RISE and get that sunSHINE everyone!
And when I say sunshine, what I’m actually referring to Vitamin D.
Vitamin D is so important. It’s most well known function is absorption and regulation of calcium and phosphorus to utilize for bone mineralization. Adequate Vitamin D status has also been associated with decreased risk for many chronic diseases.
Over 1 billion people (and 50% of US adults) are deficient in Vitamin D. The current RDA is 600 IU per day unless there’s adequate sunlight exposure but many resources suggest this is not enough to maintain optimal blood levels. The optimal level of circulating Vitamin D (25(OH)D) is between 30-80 ng/mL.
Vitamin D receptors are also found in reproductive organs including the ovary, uterus, placenta, hypothalamus, and pituitary glands so it is hypothesized to play a huge role in reproductive health. With such a large portion of the population deficient, it could play a factor in fecundability and pregnancy.
There are vast amounts of research studies analyzing Vitamin D status in regards to reproductive health. Research topics include it’s relationship with positive pregnancy tests, pre-eclampsia risk, live birth rates, miscarriage rates, and the list goes on and on. However, even after multiple studies, there are discrepancies between findings. There is still no definitive answer regarding if or how much Vitamin D status affects fertility and pregnancy. But we can conclude that it is still an important vitamin to consider when addressing reproductive health.
When planning on conceiving, preparing your hormones and body should start 3-6 months prior to conception. It takes about 3 months for complete egg maturity so you need to be nourishing your body months before trying to conceive. In regards to Vitamin D status, one study found that women with previous pregnancy losses were more likely to achieve pregnancy and live birth if their serum Vitamin D status >30 ng/mL compared to those with inadequate status. This same study noted that Vitamin D status before pregnancy was associated with reduced risk of pregnancy loss but at 8 weeks of pregnancy, it had no effect. Only a couple studies have found these results and some studies have found no association so we cannot confirm findings. But if your serum Vitamin D status is low, there’s no risk in taking supplements and getting enough sunlight to potentially boost fertility.
We know that the fetus is entirely dependent on the mother’s Vitamin D status. But in the womb, their levels (via cord blood) are only about 50-80% of the mother’s, making it very important for the mother’s status to be sufficient. Low status has been found to be associated with not only pregnancy loss but also increased risk of small for gestational age and preterm birth. Once again, studies have also found no correlations between Vitamin D status in perinatal risk so no firm conclusions are set in place. The current guidelines recommend 400 to 800 IU per day for pregnant women so we do know it’s serving some benefit. But is this dose enough? It may not be. The only way to truly know is to have your Vitamin D status (specifically measuring circulating 25(OH)D) checked before pregnancy, and during each trimester. Aim to have levels between 30-80ng/mL.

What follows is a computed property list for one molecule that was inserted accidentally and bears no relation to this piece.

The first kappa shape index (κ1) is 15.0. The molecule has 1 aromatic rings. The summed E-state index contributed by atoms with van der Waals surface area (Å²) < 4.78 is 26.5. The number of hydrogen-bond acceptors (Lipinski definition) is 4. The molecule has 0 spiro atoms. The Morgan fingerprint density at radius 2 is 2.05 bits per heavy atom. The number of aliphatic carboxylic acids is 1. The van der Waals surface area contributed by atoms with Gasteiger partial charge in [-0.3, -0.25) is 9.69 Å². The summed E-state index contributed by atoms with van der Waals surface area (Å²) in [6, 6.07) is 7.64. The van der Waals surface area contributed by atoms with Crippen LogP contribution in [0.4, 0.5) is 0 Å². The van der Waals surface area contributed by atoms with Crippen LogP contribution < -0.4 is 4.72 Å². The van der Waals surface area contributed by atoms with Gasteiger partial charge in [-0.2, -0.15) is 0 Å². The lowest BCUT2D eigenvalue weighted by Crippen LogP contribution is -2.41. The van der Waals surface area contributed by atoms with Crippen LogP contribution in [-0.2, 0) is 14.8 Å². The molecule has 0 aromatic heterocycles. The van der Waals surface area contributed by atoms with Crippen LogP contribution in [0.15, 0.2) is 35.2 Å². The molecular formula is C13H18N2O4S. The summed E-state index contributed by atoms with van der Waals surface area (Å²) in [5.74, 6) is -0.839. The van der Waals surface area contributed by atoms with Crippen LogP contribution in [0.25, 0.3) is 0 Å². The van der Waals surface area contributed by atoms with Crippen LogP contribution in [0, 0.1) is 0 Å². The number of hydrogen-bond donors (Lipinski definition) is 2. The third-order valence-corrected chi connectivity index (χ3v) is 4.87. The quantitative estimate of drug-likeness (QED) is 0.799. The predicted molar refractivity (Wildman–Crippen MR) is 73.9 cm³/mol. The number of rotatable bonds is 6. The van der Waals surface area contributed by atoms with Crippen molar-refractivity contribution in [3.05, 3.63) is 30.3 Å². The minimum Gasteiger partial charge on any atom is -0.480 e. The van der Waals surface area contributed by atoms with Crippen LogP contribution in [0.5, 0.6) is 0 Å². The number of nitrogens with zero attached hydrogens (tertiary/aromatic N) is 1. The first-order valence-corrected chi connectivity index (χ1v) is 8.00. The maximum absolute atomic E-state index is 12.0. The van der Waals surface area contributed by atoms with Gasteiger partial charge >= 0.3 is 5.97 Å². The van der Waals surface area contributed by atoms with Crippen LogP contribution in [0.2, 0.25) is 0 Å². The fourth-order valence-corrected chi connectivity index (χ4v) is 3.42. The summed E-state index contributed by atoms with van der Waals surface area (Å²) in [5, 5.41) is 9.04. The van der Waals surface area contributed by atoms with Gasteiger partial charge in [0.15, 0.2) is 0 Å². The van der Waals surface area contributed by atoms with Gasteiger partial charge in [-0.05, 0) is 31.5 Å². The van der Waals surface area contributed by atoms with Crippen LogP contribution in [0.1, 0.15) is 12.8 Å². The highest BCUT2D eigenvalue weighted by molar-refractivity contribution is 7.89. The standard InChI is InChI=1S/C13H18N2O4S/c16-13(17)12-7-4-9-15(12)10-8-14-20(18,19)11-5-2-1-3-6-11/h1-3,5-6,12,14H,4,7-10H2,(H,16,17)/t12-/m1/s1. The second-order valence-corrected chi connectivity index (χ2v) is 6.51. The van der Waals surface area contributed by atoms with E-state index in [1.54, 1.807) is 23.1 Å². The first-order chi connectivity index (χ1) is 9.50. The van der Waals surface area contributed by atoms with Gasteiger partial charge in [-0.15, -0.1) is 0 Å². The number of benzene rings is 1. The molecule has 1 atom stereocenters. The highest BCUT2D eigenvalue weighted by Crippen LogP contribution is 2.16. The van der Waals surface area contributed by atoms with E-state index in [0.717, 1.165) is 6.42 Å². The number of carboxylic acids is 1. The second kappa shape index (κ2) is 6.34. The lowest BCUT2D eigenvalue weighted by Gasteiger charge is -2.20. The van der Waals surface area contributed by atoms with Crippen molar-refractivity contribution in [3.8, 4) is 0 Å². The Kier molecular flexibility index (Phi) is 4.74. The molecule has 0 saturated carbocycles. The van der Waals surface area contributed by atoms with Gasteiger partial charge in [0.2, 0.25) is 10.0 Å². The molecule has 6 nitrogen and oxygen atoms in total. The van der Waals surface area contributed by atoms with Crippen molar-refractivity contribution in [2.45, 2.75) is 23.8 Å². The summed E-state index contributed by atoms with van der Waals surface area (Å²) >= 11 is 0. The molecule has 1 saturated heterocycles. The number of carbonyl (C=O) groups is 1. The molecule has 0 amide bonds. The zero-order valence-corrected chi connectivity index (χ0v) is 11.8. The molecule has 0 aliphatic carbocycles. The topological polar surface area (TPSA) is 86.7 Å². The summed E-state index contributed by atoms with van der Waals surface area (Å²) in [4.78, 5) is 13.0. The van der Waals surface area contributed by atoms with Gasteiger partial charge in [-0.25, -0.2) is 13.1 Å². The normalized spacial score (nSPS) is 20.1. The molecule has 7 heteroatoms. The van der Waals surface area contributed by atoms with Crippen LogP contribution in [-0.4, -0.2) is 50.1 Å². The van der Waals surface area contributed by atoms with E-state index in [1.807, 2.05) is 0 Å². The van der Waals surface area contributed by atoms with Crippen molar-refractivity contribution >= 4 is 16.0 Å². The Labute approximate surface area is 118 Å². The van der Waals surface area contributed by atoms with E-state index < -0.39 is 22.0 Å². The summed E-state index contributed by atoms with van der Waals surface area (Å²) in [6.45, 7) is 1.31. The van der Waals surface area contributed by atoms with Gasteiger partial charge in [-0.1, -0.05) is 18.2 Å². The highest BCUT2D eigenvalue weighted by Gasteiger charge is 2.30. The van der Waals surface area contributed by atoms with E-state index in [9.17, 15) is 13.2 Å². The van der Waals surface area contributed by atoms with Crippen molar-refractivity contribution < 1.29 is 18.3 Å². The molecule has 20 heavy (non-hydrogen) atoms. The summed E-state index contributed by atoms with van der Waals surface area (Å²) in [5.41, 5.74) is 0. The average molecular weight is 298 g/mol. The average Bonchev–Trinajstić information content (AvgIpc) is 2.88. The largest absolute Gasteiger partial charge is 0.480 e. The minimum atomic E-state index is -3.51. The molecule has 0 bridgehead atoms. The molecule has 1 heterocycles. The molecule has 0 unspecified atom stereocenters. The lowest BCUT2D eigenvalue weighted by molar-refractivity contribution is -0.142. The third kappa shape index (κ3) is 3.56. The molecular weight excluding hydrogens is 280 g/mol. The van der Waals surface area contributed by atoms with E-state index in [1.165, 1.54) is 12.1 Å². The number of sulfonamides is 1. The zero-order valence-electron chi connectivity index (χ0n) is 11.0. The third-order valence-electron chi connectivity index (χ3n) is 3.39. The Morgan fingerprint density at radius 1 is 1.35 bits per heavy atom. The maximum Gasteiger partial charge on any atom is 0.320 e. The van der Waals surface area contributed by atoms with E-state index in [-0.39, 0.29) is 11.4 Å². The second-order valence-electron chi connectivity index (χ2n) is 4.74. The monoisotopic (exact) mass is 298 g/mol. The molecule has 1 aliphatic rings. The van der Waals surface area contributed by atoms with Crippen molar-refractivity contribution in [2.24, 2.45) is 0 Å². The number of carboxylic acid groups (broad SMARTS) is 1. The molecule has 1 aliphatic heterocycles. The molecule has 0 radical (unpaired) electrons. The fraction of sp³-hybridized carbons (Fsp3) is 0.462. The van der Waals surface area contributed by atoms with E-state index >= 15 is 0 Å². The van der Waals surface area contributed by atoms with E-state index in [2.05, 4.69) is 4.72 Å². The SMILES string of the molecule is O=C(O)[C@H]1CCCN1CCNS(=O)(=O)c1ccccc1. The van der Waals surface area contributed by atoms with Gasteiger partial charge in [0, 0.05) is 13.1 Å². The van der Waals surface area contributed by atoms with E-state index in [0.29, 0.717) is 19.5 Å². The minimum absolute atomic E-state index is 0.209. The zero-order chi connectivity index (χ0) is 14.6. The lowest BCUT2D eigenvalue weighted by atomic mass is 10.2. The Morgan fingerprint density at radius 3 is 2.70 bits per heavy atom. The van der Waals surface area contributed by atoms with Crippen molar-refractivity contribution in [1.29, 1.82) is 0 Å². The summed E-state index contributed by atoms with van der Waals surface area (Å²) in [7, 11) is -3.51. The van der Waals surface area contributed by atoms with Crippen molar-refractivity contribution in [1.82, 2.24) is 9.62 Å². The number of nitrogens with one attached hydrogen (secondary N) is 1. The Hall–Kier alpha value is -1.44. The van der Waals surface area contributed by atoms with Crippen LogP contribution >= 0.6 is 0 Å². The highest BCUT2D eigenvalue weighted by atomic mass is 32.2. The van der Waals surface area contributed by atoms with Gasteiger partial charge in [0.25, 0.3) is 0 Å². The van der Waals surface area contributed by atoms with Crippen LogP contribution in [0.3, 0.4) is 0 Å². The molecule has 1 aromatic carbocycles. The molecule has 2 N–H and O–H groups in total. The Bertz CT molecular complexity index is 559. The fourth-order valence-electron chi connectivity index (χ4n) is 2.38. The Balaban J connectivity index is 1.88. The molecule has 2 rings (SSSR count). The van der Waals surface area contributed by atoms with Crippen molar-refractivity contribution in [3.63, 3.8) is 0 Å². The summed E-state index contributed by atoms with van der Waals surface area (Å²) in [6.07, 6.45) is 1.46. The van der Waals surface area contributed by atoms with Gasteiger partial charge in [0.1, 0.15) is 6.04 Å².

There have been numerous studies hypothesizing that Vitamin D status has an affect on male fertility as well. Findings have found positive correlations between Vitamin D concentrations and the motility and normal morphology of sperm in infertile men. Severe deficiency has been found to be associated with a lower proportion of motile and normal sperm when compared to those with Vitamin D sufficiency. However, a U-shaped correlation has also been found where not only low, but high concentrations are associated with impaired sperm quality. Another interesting study found that there were a higher number of spontaneous pregnancies when men were receiving 1400 IU with 500mg calcium per day in compared to men receiving a placebo. The research has concluded that Vitamin D supplementation may improve sperm quality leading to an increase in spontaneous pregnancies. However, there can be no definitive recommendations because, once again, numerous studies have not found links in the relationship with Vitamin D. Further studies are needed but supplementation should definitely be a consideration if levels are low.
Sources of Vitamin D
The best way to ensure sufficient Vitamin D levels is to get sunlight exposure on a daily basis. 80-90% of Vitamin D is derived from the skin. Getting 15-30 minutes of sunlight (ideally midday) daily is all you need. Darker skin tones may need increased exposure to reach adequate levels. Food sources of Vitamin D include fatty fish like salmon, cod liver oil, egg yolk, mushrooms, yeast, or fortified foods. But do not rely on food sources exclusively. During winter months, it may be more difficult to reach adequate sun exposure so supplements may be required. The only way to know for sure is to get your serum Vitamin D checked regularly.
Overall Take Away Message..
Although research has not shown definitive answers to whether Vitamin D will have an impact on fertility and pregnancy, we can conclude that it is still an important micronutrient. Get your levels checked and supplement if needed to reach at least 30ng/mL of serum Vitamin D.
Shoot me a message for any further questions!